We review sentencing challenges for correction of legal error. State v. Formaro, 638 N.W.2d 720, 724 (Iowa 2002). When a district court, as here, imposes a sentence within statutory limits, the sentencing decision “is cloaked with a strong presumption in its favor.” Id. We will reverse the sentence only if the court abused its discretion or considered improper factors. See id. Our job is not to “second guess” the sentencing court's decision. Id. Instead, we assess whether the court reached its decision on clearly untenable grounds. Id.

On appeal, Keahna claims the district court abused its discretion by imposing a prison term instead of granting probation. He insists the court should have followed the PSI recommendation for probation and required him to complete either outpatient or residential treatment. We reject his contention.

Although the court may consider the recommendations in the PSI report, they are not binding on the sentencing decision. See State v. Headley, 926 N.W.2d 545, 552 (Iowa 2019). Plus, the PSI recommendation was less pertinent to this case because the March 2020 report did not include Keahna's second domestic-abuse assault conviction. Nor did the report offer recommendations relating to his domestic violence issues. Setting the PSI aside, the prosecutor emphasized at sentencing that Keahna had the chance to participate in the IDAP while on probation for his first offense but failed to do so. More significantly, Keahna endangered the victim by violating a no-contact order.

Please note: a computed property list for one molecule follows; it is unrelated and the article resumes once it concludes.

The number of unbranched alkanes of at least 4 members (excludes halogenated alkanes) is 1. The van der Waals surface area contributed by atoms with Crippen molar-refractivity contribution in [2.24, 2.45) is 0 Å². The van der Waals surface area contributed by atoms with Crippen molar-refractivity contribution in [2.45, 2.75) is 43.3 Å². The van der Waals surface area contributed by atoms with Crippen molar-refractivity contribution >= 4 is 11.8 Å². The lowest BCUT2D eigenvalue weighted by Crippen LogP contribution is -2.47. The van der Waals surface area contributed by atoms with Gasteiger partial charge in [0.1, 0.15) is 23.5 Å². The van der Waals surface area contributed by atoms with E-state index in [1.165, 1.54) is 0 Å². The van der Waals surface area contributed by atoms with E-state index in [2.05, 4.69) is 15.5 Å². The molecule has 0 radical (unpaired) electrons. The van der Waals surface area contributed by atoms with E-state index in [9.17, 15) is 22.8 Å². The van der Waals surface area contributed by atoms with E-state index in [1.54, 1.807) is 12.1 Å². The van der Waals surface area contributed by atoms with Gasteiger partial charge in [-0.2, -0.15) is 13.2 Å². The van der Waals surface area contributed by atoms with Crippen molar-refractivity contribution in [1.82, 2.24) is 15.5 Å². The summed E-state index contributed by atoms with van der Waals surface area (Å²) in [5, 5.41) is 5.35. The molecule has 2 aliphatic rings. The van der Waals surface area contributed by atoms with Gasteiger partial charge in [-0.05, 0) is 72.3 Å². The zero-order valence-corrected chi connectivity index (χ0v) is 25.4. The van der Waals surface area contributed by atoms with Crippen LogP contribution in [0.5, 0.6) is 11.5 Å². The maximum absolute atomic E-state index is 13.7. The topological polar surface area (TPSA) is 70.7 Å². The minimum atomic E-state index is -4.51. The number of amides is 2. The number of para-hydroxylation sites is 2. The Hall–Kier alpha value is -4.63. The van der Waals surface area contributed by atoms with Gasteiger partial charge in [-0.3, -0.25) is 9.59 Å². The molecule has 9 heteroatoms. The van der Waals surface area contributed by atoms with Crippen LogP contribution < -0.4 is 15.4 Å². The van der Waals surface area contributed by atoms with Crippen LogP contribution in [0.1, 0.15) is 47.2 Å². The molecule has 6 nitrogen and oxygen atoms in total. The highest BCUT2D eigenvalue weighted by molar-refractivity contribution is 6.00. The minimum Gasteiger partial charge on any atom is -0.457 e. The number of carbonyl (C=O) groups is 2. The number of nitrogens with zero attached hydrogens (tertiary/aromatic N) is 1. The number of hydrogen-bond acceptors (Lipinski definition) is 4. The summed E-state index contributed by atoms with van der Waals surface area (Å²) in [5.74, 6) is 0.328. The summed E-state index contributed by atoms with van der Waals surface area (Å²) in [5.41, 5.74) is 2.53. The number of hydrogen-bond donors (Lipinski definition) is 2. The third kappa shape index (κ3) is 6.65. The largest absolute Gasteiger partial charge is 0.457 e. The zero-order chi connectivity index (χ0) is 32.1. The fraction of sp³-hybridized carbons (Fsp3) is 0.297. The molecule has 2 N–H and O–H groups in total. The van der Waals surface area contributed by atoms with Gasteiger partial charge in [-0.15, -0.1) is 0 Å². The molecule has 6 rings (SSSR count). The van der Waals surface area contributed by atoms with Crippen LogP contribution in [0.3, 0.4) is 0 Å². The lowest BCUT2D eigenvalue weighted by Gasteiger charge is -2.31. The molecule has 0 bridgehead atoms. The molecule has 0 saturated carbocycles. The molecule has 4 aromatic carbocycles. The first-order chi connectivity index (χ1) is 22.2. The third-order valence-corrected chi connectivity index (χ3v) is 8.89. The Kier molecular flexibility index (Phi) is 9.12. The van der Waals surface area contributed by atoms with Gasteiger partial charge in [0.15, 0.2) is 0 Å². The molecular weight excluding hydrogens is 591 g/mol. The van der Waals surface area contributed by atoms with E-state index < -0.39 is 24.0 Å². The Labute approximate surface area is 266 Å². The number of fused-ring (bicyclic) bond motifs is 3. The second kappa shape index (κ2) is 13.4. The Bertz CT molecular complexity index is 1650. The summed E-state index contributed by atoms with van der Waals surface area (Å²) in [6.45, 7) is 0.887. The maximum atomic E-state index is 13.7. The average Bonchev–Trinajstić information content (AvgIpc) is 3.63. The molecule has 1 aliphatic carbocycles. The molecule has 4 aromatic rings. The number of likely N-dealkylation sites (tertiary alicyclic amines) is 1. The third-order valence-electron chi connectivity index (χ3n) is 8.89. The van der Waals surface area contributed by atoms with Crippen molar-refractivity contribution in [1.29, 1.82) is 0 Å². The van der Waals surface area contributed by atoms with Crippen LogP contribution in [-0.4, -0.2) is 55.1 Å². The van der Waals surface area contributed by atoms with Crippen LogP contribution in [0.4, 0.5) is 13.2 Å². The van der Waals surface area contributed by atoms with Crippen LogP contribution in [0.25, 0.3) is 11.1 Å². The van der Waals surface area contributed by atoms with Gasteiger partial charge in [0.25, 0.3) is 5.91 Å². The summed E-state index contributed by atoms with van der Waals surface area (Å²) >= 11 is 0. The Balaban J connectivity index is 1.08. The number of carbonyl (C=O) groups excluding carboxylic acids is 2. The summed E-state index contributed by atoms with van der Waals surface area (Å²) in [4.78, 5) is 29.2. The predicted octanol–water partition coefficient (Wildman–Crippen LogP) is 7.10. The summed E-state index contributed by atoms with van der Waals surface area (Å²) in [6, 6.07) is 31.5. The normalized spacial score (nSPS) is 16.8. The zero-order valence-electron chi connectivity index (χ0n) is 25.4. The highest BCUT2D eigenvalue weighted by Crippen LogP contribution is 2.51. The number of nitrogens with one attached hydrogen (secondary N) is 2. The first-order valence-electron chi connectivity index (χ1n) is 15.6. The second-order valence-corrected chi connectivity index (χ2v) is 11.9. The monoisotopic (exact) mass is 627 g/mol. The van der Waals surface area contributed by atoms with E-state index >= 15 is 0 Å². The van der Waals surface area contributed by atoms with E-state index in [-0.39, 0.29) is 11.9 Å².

We discern no abuse of discretion in the sentencing decision. The record shows the court considered appropriate factors in imposing the sentence, including Keahna's age, prior convictions, substance-abuse and mental-health history, available treatment options, and the nature of the offense. See Iowa Code § 907.5(1). Given Keahna's prior assault conviction and his failure to engage in the IDAP, the imposition of a prison sentence was reasonable. By requiring Keahna to participate in the thirty-six-week program while in prison, the sentence promoted both Keahna's rehabilitation and the community's protection. See Iowa Code § 901.5. Because the district court properly exercised its discretion, we will not disturb the prison sentence.



1.   We recently upheld Keahna's indeterminate five-year term of imprisonment for possession of a controlled substance, third offense. See State v. Keahna, No. 20-0845, 2021 WL 1017141, at *2 (Iowa Ct. App. Mar. 17, 2021). Keahna moved to consolidate these cases before briefing, but the State resisted. The supreme court denied the motion. In this direct appeal, Keahna challenges only the sentence imposed in the domestic abuse assault case.

2.   Under Iowa Code section 814.6 (2020), defendants cannot appeal a conviction following a guilty plea (other than class “A” felonies) without good cause. Good cause exists when a defendant challenges the sentence rather than the plea. State v. Damme, 944 N.W.2d 98, 105 (Iowa 2020). Because Keahna is challenging his sentence, he has good cause to appeal.

TABOR, Judge.